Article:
Finding That Sweet Spot

November 8, 2022

How business and sport can collaborate, learn from each other, and evolve in new directions

By Antoine Laganiere

You see it just as much in the boardroom as you do in the arena – the desire to overcome a challenge, achieve a goal, get success, build confidence, find a flow state. And people who pursue excellence in business or sport can benefit from the same kind of training and perspectives to get there.

Athletes value and often rely on what are sometimes referred to as traditional attributes – things like resilience, grit and toughness, sacrifice and discipline – to achieve their goals. The will and the ability to withstand the immediate pressures of what’s happening in the moment for deferred reward. For athletes, stress is often tied to very immediate and visceral outcomes – the strategy for the next play, the push for the next goal, or the score at the end of the game. There is an all-or nothing quality to many moments in athletics and the some of the best techniques to prepare for and cope with it are disciplinary, directive, and objective in nature.

Business leaders, on the other hand, are increasingly moving toward a more people focused value system, integrating greater compassion, nurturing, and caring into their toolboxes. And often their views can be more long term – the project that’s slated for the next two quarters, the sale that may not happen for six to twelve months, or the promotion that’s years down the road. Given this longer time horizon, there has been more of a focus on how to help individuals and teams create the more subjective environments for them to succeed. Things like feeling happy, valued and motivated, and ensuring there’s good communication and team understanding, are all being talked about more and increasingly incorporated into business plans.

Adopting a new perspective

But what if business and sport could learn from each other and collaborate, taking in some of the best each has to offer? What if sports could focus not only on team structure and repetition to win the game and have success in a season, but also integrate the softer skills, the human element, and the longer-term view to further support their endeavors? And what if business leaders could be more in the moment and integrate greater resilience and grit to their “game”?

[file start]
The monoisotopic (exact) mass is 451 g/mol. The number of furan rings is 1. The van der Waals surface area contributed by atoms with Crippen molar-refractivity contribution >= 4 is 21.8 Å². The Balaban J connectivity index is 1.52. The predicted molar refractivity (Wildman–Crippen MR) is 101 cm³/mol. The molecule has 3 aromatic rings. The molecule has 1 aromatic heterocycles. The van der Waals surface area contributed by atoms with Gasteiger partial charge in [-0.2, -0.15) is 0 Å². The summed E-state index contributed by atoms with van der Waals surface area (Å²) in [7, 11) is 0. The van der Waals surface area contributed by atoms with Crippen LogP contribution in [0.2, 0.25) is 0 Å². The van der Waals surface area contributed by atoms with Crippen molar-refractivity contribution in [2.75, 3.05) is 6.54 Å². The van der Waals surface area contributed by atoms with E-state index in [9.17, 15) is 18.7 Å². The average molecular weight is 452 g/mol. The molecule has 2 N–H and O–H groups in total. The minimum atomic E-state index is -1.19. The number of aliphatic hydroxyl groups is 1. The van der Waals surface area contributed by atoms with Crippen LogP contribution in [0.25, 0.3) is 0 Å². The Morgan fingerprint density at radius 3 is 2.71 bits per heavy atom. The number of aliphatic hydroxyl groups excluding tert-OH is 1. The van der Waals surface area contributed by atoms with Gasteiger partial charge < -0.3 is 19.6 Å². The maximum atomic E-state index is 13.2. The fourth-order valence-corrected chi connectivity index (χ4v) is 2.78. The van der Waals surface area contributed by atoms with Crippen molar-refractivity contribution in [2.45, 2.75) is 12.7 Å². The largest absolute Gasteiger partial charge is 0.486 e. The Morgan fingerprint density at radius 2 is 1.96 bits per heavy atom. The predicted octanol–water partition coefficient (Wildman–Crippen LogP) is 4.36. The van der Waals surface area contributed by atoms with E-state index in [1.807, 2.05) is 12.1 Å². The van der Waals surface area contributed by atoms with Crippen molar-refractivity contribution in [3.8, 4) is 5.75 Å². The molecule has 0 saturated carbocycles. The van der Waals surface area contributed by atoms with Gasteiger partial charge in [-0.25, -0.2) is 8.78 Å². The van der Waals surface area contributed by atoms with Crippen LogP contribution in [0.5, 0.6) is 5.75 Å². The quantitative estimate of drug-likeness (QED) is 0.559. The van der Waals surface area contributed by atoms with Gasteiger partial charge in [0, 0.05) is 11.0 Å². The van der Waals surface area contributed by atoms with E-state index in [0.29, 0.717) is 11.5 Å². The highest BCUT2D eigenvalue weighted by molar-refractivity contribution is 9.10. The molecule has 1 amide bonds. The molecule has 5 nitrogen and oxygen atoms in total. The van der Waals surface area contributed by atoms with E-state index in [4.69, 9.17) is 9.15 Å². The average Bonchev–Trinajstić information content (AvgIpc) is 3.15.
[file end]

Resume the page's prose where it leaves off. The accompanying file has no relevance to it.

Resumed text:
It is less about adopting one method or the other, and more about seamlessly integrating both because there is certainly a time for each. It can just be a challenge to accomplish masterfully. Incorporating what I call ‘loving toughness’ is where business and sport is heading – and I believe there’s great potential in sharing the best of each domain so that leaders in both fields can use it to enhance performance and create even more admirable teams and individuals.

For example, as a business leader, you can develop greater resilience and commitment by looking to some essential elements from sports culture and values:

  • Get clear direction on where you want to go for yourself and your team. The purpose for athletes and sports teams is very clear – to win – and business leaders can benefit from developing a similarly refined goal or result they’re aiming for. 
  • Develop a collective understanding that each team member is a part of a whole, and that you should have your colleagues’ backs. A sense of loyalty and conformity about what your role is, and how to play that role for the greater good.
  • Create greater alignment with and more of a schedule around your actions and behaviours. For example, establishing regular exercises or physical, mental, and behavioral practices to help you achieve your goals. Athletes train, practice, and work on aspects of their game individually and collectively every day, and this mindset would be a significant asset to business leaders.

Some of these elements might be considered “basic” or “old school”, but that’s true only when done mindlessly: practising just to practice, doing your job because you should, setting goals to tick a box on your performance review. But applying the same behavior with a more enlightened outlook can be a game changer. There is something truly productive in using these approaches at the right moment and with the right mindset, like recognizing the time to sacrifice your own needs or put your personal concerns on hold for the benefit of the team. 

Athletes, on the other hand, can adapt tried and true strategies that business leaders use to help push themselves to the next level:

  • Build consensus on and increase communication and transparency around what individuals and teams need to do to succeed. Don’t just follow because you should, and don’t lead mindlessly. Ensure everyone on the team knows it’s OK to ask questions, learn and develop – individually and as a team.
  • Keep the conversations going and building off one another throughout the season. Don’t let them get lost in the pursuit of short-term results.
  • Invest in understanding your players and yourself to get better results.
  • Take a longer-term, strategic view to success and focus less on hierarchical and traditional approaches that focus only on the next prize.
  • Celebrate and incorporate the uniqueness of each player and coach.

In the end, while each domain has its own unique challenges, often the path to overcoming them can be achieved using many of the same tools and approaches from a seemingly opposite world with different values. And high-performance business leaders and athletes can use them to open their perspectives even further, go beyond what they believe is possible, and give back to the world in new ways. To contribute beyond their roles or their organizations with compassion + resilience. With caring + grit. With loving toughness.

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